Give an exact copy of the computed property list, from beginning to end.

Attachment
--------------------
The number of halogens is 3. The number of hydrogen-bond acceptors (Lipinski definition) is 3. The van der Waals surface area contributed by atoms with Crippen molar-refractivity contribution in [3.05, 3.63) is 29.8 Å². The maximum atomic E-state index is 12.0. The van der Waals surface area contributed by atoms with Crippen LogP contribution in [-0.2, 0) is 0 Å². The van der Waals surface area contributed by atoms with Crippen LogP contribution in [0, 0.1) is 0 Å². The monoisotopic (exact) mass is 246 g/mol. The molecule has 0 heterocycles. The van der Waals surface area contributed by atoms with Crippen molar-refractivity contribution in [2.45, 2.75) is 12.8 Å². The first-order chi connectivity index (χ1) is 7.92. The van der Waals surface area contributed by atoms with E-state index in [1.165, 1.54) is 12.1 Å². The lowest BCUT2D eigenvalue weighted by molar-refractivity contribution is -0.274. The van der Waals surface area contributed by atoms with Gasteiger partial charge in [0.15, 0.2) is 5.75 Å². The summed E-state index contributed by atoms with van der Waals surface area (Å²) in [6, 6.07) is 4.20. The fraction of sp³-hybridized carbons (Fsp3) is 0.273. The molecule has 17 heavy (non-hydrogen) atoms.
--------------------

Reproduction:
The number of halogens is 3. The number of hydrogen-bond acceptors (Lipinski definition) is 3. The van der Waals surface area contributed by atoms with Crippen molar-refractivity contribution in [3.05, 3.63) is 29.8 Å². The maximum atomic E-state index is 12.0. The van der Waals surface area contributed by atoms with Crippen LogP contribution in [-0.2, 0) is 0 Å². The van der Waals surface area contributed by atoms with Crippen LogP contribution in [0, 0.1) is 0 Å². The monoisotopic (exact) mass is 246 g/mol. The molecule has 0 heterocycles. The van der Waals surface area contributed by atoms with Crippen molar-refractivity contribution in [2.45, 2.75) is 12.8 Å². The first-order chi connectivity index (χ1) is 7.92. The van der Waals surface area contributed by atoms with E-state index in [1.165, 1.54) is 12.1 Å². The lowest BCUT2D eigenvalue weighted by molar-refractivity contribution is -0.274. The van der Waals surface area contributed by atoms with Gasteiger partial charge in [0.15, 0.2) is 5.75 Å². The summed E-state index contributed by atoms with van der Waals surface area (Å²) in [6, 6.07) is 4.20. The fraction of sp³-hybridized carbons (Fsp3) is 0.273. The molecule has 17 heavy (non-hydrogen) atoms.